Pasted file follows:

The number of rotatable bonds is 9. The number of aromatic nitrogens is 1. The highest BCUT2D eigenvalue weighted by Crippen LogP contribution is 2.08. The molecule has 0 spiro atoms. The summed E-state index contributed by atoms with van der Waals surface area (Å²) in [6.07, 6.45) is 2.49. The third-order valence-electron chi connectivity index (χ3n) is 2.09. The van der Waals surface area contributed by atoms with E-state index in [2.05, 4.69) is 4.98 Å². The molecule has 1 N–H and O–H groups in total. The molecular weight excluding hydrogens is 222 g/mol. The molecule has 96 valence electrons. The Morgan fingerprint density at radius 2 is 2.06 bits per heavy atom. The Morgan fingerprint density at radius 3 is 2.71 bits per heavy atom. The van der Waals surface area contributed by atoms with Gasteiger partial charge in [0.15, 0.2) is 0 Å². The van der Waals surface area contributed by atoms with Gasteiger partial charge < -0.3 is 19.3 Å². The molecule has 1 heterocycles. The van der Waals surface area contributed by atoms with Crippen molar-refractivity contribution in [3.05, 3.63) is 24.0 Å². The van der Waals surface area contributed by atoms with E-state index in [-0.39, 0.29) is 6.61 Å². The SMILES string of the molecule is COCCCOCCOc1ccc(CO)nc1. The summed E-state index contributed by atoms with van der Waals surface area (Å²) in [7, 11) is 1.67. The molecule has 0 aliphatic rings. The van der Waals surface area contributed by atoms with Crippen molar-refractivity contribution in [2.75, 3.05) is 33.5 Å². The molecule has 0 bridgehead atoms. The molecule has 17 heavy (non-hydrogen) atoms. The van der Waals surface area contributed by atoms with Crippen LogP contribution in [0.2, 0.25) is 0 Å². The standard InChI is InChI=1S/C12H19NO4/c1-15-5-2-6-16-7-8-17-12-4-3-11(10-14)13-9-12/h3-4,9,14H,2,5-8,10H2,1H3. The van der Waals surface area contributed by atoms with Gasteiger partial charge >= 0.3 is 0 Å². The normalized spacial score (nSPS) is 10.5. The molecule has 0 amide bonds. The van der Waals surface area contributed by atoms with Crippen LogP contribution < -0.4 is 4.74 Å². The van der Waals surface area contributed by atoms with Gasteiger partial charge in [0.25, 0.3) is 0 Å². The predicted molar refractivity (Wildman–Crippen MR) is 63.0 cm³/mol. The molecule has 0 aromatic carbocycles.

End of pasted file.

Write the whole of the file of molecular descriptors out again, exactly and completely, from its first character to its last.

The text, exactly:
The number of rotatable bonds is 9. The number of aromatic nitrogens is 1. The highest BCUT2D eigenvalue weighted by Crippen LogP contribution is 2.08. The molecule has 0 spiro atoms. The summed E-state index contributed by atoms with van der Waals surface area (Å²) in [6.07, 6.45) is 2.49. The third-order valence-electron chi connectivity index (χ3n) is 2.09. The van der Waals surface area contributed by atoms with E-state index in [2.05, 4.69) is 4.98 Å². The molecule has 1 N–H and O–H groups in total. The molecular weight excluding hydrogens is 222 g/mol. The molecule has 96 valence electrons. The Morgan fingerprint density at radius 2 is 2.06 bits per heavy atom. The Morgan fingerprint density at radius 3 is 2.71 bits per heavy atom. The van der Waals surface area contributed by atoms with Gasteiger partial charge in [0.15, 0.2) is 0 Å². The van der Waals surface area contributed by atoms with Gasteiger partial charge < -0.3 is 19.3 Å². The molecule has 1 heterocycles. The van der Waals surface area contributed by atoms with Crippen molar-refractivity contribution in [3.05, 3.63) is 24.0 Å². The van der Waals surface area contributed by atoms with E-state index in [-0.39, 0.29) is 6.61 Å². The SMILES string of the molecule is COCCCOCCOc1ccc(CO)nc1. The summed E-state index contributed by atoms with van der Waals surface area (Å²) in [7, 11) is 1.67. The molecule has 0 aliphatic rings. The van der Waals surface area contributed by atoms with Crippen molar-refractivity contribution in [2.75, 3.05) is 33.5 Å². The molecule has 0 bridgehead atoms. The molecule has 17 heavy (non-hydrogen) atoms. The van der Waals surface area contributed by atoms with Crippen LogP contribution in [0.2, 0.25) is 0 Å². The standard InChI is InChI=1S/C12H19NO4/c1-15-5-2-6-16-7-8-17-12-4-3-11(10-14)13-9-12/h3-4,9,14H,2,5-8,10H2,1H3. The van der Waals surface area contributed by atoms with Gasteiger partial charge >= 0.3 is 0 Å². The normalized spacial score (nSPS) is 10.5. The molecule has 0 amide bonds. The van der Waals surface area contributed by atoms with Crippen LogP contribution < -0.4 is 4.74 Å². The van der Waals surface area contributed by atoms with Gasteiger partial charge in [0.25, 0.3) is 0 Å². The predicted molar refractivity (Wildman–Crippen MR) is 63.0 cm³/mol. The molecule has 0 aromatic carbocycles.